History seems to have had a bitter love affair with the emperor Caracalla. He is described in the Historia Augusta to have had an evil mode of life. 'He was gluttonous in his use of food and addicted to wine, hated by his household and detested in every camp save that of the praetorian guard' (quoted in Scarre, loc. cit). Yet also attributed to his name is the architectural splendour of the Baths of Caracalla in Rome and many military victories including those against Germany in AD 213 and the Parthians in AD 216. He is commonly represented looking to sinister with square and heavy features and his trademark frowning brow. Antique versions of his portrait can be seen in the Museo Nazzionale, Naples and the British Museum, London.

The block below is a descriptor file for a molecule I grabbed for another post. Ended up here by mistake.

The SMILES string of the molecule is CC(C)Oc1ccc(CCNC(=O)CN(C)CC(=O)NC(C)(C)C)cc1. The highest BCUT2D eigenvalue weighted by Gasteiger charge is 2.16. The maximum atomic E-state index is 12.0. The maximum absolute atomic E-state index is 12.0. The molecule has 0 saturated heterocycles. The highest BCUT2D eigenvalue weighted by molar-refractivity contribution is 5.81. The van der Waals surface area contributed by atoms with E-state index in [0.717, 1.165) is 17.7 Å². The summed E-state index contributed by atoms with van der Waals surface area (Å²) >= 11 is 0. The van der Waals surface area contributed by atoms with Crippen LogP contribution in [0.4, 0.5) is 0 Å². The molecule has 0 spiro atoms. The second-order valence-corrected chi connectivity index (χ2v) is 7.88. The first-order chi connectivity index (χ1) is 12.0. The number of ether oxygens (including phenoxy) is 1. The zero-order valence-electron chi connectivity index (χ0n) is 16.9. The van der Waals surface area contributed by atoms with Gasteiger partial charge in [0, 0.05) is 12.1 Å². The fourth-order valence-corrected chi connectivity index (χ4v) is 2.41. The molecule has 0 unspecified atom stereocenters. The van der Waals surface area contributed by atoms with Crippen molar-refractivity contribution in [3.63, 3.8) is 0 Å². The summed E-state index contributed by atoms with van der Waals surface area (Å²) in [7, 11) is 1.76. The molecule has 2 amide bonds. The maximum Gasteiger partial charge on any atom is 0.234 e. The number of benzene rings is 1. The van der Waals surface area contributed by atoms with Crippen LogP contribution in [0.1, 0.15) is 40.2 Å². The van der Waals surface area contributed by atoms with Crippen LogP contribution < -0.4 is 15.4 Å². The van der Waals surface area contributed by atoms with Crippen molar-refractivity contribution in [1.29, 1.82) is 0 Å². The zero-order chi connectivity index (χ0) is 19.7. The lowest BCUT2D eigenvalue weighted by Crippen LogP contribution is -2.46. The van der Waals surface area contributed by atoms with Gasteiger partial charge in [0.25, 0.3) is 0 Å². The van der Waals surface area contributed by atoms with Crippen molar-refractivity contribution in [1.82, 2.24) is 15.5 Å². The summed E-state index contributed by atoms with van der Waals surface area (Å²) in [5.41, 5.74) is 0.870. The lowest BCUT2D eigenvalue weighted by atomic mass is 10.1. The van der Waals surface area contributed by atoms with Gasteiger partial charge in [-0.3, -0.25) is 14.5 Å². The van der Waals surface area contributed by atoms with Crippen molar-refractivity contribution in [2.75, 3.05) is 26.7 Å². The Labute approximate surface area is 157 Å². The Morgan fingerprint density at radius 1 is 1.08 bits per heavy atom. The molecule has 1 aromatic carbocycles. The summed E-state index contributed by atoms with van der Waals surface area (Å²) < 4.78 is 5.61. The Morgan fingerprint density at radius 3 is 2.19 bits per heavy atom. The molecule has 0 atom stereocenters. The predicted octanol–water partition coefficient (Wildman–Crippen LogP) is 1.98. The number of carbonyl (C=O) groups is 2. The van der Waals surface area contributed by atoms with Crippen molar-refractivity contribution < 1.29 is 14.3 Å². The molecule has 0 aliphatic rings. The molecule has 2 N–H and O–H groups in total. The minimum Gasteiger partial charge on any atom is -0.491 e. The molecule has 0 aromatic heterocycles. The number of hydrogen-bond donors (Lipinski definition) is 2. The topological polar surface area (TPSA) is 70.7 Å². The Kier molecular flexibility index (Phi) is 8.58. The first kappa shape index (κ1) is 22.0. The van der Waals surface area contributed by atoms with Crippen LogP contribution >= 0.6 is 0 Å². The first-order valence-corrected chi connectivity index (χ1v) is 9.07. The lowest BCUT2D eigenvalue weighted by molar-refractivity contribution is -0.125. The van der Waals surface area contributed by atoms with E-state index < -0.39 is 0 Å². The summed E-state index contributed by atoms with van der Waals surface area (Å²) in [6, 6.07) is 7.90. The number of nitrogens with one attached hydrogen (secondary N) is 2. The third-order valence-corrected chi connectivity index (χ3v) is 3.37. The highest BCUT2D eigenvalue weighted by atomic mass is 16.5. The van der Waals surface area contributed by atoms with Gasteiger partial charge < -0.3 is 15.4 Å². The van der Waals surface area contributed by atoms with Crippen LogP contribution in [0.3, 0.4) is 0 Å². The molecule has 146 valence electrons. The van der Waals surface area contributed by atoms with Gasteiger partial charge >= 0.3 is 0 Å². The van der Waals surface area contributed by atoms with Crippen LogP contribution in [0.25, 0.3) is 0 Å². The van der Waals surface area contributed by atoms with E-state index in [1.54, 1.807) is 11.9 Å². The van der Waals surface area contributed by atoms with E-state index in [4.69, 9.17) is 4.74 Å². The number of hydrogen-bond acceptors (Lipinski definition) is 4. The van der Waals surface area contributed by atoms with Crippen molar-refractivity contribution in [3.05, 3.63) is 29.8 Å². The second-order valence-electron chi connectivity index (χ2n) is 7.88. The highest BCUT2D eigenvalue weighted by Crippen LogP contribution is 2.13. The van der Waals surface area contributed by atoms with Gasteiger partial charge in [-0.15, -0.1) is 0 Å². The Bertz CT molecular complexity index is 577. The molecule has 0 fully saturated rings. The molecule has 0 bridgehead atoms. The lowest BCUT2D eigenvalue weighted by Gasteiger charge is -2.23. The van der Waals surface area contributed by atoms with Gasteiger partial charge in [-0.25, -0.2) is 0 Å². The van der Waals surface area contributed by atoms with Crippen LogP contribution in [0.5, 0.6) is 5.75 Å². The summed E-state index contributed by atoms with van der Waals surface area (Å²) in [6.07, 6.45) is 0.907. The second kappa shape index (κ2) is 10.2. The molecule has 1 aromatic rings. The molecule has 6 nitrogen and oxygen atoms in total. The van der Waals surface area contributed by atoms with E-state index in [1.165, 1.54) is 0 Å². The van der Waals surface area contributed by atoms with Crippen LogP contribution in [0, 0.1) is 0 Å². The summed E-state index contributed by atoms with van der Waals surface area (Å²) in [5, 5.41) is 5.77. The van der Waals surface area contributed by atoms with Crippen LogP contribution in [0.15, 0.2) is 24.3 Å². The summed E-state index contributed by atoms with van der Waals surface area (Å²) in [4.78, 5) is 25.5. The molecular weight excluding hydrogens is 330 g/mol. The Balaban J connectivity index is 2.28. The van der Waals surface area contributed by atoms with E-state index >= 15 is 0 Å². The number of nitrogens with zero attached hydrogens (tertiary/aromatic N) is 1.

In the early 19th century Benedetto Boschetti fed the growing demand for high quality works of art with an antique theme created by an influx of grand tourists, many of whom were English. Little is known about his life, but he is known to have worked out of his workshops in the centre of Rome where he produced a large number of classically inspired objects ranging from bronzes to tabletops and mosaics. One of his finest examples of the latter is now in the Gilbert Collection, Los Angeles (see A.Gonzalez-Palacios, loc. cit). His signed works in bronze, including this bust, have the inscription 'B. Boschetti Roma'; similarly marked pieces are a bronze figure of Sophocles sold in these Rooms in 7th July 1998, lot 114 and a bronze figure of the Apollo Belvedere sold in Christie's, New York, 5th November 1992, lot 1.